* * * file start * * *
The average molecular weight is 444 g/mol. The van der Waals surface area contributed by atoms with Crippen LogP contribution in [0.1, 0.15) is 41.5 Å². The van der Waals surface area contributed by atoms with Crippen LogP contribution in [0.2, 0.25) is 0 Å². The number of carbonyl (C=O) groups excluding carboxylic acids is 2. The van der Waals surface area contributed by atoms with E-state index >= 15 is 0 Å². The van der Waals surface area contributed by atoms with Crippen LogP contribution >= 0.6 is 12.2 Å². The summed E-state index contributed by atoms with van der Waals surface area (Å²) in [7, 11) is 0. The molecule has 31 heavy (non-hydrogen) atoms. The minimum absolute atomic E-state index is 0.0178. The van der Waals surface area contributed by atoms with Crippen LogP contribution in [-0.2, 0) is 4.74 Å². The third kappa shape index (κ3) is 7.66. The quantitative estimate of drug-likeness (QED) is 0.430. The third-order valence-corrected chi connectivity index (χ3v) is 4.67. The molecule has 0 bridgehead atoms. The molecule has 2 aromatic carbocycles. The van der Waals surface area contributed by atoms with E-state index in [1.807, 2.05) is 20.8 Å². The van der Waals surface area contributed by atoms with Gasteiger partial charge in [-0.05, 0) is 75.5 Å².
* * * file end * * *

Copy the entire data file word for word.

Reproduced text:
The average molecular weight is 444 g/mol. The van der Waals surface area contributed by atoms with Crippen LogP contribution in [0.1, 0.15) is 41.5 Å². The van der Waals surface area contributed by atoms with Crippen LogP contribution in [0.2, 0.25) is 0 Å². The number of carbonyl (C=O) groups excluding carboxylic acids is 2. The van der Waals surface area contributed by atoms with E-state index >= 15 is 0 Å². The van der Waals surface area contributed by atoms with Crippen LogP contribution >= 0.6 is 12.2 Å². The summed E-state index contributed by atoms with van der Waals surface area (Å²) in [7, 11) is 0. The molecule has 31 heavy (non-hydrogen) atoms. The minimum absolute atomic E-state index is 0.0178. The van der Waals surface area contributed by atoms with Crippen LogP contribution in [-0.2, 0) is 4.74 Å². The third kappa shape index (κ3) is 7.66. The quantitative estimate of drug-likeness (QED) is 0.430. The third-order valence-corrected chi connectivity index (χ3v) is 4.67. The molecule has 0 bridgehead atoms. The molecule has 2 aromatic carbocycles. The van der Waals surface area contributed by atoms with E-state index in [1.807, 2.05) is 20.8 Å². The van der Waals surface area contributed by atoms with Gasteiger partial charge in [-0.05, 0) is 75.5 Å².